There are currently 15 sites in our survey. More will be added progressively. Please refer to our scoring page for details on how companies are assessed.
- "Data Use" is about what data the site collects and what it can do with it. more...
- "Disclosure" is about when the site can share your personal information with others. more...
- "A & T" is amendment and termination: what rights do you have when the site wants to change its terms or terminate your account? more...
- "Misc." is a catchall for other pro- or anti- user policies and practices. more...
Most of the sites surveyed contain provisions that give them extensive rights to any content that you submit. For example, LinkedIn's User Agreement says:
[Y]ou grant LinkedIn a nonexclusive, irrevocable, worldwide, perpetual, unlimited, assignable, sublicenseable, fully paid up and royalty-free right to us to copy, prepare derivative works of, improve, distribute, publish, remove, retain, add, process, analyze, use and commercialize, in any way now known or in the future discovered, any information you provide, directly or indirectly to LinkedIn, including, but not limited to, any user generated content, ideas, concepts, techniques or data to the services, you submit to LinkedIn, without any further consent, notice and/or compensation to you or to any third parties.
This provision is too broad. It effectively lets LinkedIn do anything it wants with your data. A sensible way of narrowing provisions such as these would be for each site to allow data to be used only for the purpose of providing you with the service for which you signed up. This is the approach taken by Microsoft and Yahoo!, which score well in this category. Google’s provision is similar, but you worryingly authorize your data to be used for all of Google’s many services.
The most surprising result in this category is Facebook. That company is frequently criticized for failing to respect the privacy of its users. But Facebook scores ahead of its competitors LinkedIn, Google+, and Twitter. This is because Facebook’s rights to your data are limited by your privacy settings. If you choose to share a photo album with only your close friends, Facebook is not able to use that album for any other purpose. Facebook’s score in this category (18) would be even higher if we did not have concerns about it tracking both users’ and non-users’ activity on other sites that have installed Facebook plugins.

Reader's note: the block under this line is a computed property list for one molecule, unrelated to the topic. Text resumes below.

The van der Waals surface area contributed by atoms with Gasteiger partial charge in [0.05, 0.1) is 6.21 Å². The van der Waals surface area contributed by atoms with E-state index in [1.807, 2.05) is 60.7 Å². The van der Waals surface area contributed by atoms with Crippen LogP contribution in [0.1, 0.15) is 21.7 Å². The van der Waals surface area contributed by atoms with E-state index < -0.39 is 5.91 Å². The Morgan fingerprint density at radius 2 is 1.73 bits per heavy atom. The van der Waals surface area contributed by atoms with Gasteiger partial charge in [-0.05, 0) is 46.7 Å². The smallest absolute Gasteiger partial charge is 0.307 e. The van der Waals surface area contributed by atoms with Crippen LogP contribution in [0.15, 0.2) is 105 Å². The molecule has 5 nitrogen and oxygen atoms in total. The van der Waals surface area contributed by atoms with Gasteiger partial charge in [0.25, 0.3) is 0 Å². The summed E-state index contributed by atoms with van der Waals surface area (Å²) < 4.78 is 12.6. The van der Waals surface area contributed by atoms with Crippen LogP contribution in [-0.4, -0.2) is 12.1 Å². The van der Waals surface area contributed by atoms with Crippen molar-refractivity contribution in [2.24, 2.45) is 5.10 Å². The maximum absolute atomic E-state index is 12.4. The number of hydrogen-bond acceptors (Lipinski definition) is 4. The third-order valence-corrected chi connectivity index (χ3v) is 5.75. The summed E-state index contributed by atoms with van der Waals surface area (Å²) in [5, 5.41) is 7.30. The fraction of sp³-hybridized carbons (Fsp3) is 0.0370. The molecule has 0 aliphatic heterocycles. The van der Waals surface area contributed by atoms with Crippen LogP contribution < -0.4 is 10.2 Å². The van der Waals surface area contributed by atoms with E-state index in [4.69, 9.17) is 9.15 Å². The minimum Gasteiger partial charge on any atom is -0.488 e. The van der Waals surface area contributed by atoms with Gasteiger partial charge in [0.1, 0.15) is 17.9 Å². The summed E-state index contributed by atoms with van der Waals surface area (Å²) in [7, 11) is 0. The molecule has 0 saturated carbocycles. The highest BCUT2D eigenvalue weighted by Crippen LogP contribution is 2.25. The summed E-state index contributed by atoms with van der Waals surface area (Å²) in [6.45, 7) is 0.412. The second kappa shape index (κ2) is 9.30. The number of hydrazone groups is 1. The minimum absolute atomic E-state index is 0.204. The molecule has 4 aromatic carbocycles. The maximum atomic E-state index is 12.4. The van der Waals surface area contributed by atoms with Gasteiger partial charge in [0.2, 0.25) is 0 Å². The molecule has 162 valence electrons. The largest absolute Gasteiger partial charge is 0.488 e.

When your data can be disclosed
All of the companies surveyed contain terms that permit them to share your data with third parties. This is necessary to allow them to respond to requests from law enforcement agencies. But these provisions usually go far beyond the matter of law enforcement and end up being too broad. Take the following provision from Microsoft’s agreement:
[W]e may access or disclose information about you, including the content of your communications, in order to: (a) comply with the law or respond to lawful requests or legal process; (b) protect the rights or property of Microsoft or our customers, including the enforcement of our agreements or policies governing your use of the service; or (c) act on a good faith belief that such access or disclosure is necessary to protect the personal safety of Microsoft employees, customers, or the public.
(A) is understandable and (c) is at least limited to matters of “personal safety”, but (b) would allow Microsoft to disclose your information to protect not only their own “rights or property” but also the rights of another customer. We would like to see these provisions narrowed so that disclosure is permitted only when absolutely necessary. Several of the companies surveyed have made a good effort at narrowing the scope of these provisions. Dropbox tops this category with a provision that is narrower in several ways than the Microsoft provision quoted above.
Transparency regarding disclosure
As outlined in our scoring methodology, we also grade companies according to how transparent they are in responding to government data requests. The best performing companies in this sub-category are Dropbox and Wikipedia.
Amendment & Termination
Most of the companies surveyed give themselves the right to change their terms of service at any time and either without notice or with very limited notice to users. For example, the Netflix agreement says:
Sites score higher in this category if they promise to notify users in advance of any changes (and if the notice is likely to actually reach users; notice by email is our preferred approach). Only one site, Facebook, requires consultation with users prior to any amendment, although the consultation process is flawed.
Most of the companies surveyed can terminate your account at any time and for any reason. We think that if they take their terms of service seriously, they should agree to terminate an account only if you breach the agreement. We were pleased to see that Facebook and eBay go some way in this direction.
The adjustments in this category include:
- Netflix, Spotify and PayPal are penalized for including a mandatory arbitration clause that causes you to forfeit your right to sue in court.
- Craigslist is penalized for including liquidated damages clauses that causes you to owe it between $25 and $25,000 for breaching its terms of service.
- Facebook is penalized for including a number of unrealistic provisions in its terms.
- Some sites are awarded an additional point for having terms of service that are clear and mostly free of legalese.